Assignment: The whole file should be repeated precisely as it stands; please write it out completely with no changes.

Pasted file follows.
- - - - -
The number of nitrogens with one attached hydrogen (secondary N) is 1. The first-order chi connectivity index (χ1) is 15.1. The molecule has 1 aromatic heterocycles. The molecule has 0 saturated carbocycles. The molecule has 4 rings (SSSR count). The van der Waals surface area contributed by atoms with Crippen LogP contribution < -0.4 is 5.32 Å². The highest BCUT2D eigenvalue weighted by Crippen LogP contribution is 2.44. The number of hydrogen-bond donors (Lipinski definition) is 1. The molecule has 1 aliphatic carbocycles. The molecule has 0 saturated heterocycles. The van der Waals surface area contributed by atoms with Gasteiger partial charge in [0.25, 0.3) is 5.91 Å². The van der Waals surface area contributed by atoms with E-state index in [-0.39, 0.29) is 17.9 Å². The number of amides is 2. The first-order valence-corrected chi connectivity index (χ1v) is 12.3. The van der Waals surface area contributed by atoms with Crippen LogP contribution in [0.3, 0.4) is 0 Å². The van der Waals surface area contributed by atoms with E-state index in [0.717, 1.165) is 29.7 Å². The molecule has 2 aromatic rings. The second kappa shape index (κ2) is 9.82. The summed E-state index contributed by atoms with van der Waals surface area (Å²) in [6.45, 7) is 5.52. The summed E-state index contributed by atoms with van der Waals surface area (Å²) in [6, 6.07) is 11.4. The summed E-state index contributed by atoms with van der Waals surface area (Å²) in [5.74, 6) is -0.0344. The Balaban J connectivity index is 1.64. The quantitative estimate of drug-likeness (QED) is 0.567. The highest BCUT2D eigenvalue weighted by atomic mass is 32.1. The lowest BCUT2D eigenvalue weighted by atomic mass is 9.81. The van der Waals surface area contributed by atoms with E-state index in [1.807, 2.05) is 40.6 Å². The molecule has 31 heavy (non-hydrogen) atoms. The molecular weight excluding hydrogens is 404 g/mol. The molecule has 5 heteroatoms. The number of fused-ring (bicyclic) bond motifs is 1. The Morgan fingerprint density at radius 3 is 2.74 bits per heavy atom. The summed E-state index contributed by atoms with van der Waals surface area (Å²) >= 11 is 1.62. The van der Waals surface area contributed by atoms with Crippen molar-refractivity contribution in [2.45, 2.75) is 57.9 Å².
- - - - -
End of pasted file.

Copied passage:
The number of nitrogens with one attached hydrogen (secondary N) is 1. The first-order chi connectivity index (χ1) is 15.1. The molecule has 1 aromatic heterocycles. The molecule has 0 saturated carbocycles. The molecule has 4 rings (SSSR count). The van der Waals surface area contributed by atoms with Crippen LogP contribution < -0.4 is 5.32 Å². The highest BCUT2D eigenvalue weighted by Crippen LogP contribution is 2.44. The number of hydrogen-bond donors (Lipinski definition) is 1. The molecule has 1 aliphatic carbocycles. The molecule has 0 saturated heterocycles. The van der Waals surface area contributed by atoms with Gasteiger partial charge in [0.25, 0.3) is 5.91 Å². The van der Waals surface area contributed by atoms with E-state index in [-0.39, 0.29) is 17.9 Å². The number of amides is 2. The first-order valence-corrected chi connectivity index (χ1v) is 12.3. The van der Waals surface area contributed by atoms with Crippen LogP contribution in [0.3, 0.4) is 0 Å². The van der Waals surface area contributed by atoms with E-state index in [0.717, 1.165) is 29.7 Å². The molecule has 2 aromatic rings. The second kappa shape index (κ2) is 9.82. The summed E-state index contributed by atoms with van der Waals surface area (Å²) in [6.45, 7) is 5.52. The summed E-state index contributed by atoms with van der Waals surface area (Å²) in [6, 6.07) is 11.4. The summed E-state index contributed by atoms with van der Waals surface area (Å²) in [5.74, 6) is -0.0344. The Balaban J connectivity index is 1.64. The quantitative estimate of drug-likeness (QED) is 0.567. The highest BCUT2D eigenvalue weighted by atomic mass is 32.1. The lowest BCUT2D eigenvalue weighted by atomic mass is 9.81. The van der Waals surface area contributed by atoms with E-state index in [1.807, 2.05) is 40.6 Å². The molecule has 31 heavy (non-hydrogen) atoms. The molecular weight excluding hydrogens is 404 g/mol. The molecule has 5 heteroatoms. The number of fused-ring (bicyclic) bond motifs is 1. The Morgan fingerprint density at radius 3 is 2.74 bits per heavy atom. The summed E-state index contributed by atoms with van der Waals surface area (Å²) >= 11 is 1.62. The van der Waals surface area contributed by atoms with Crippen molar-refractivity contribution in [2.45, 2.75) is 57.9 Å².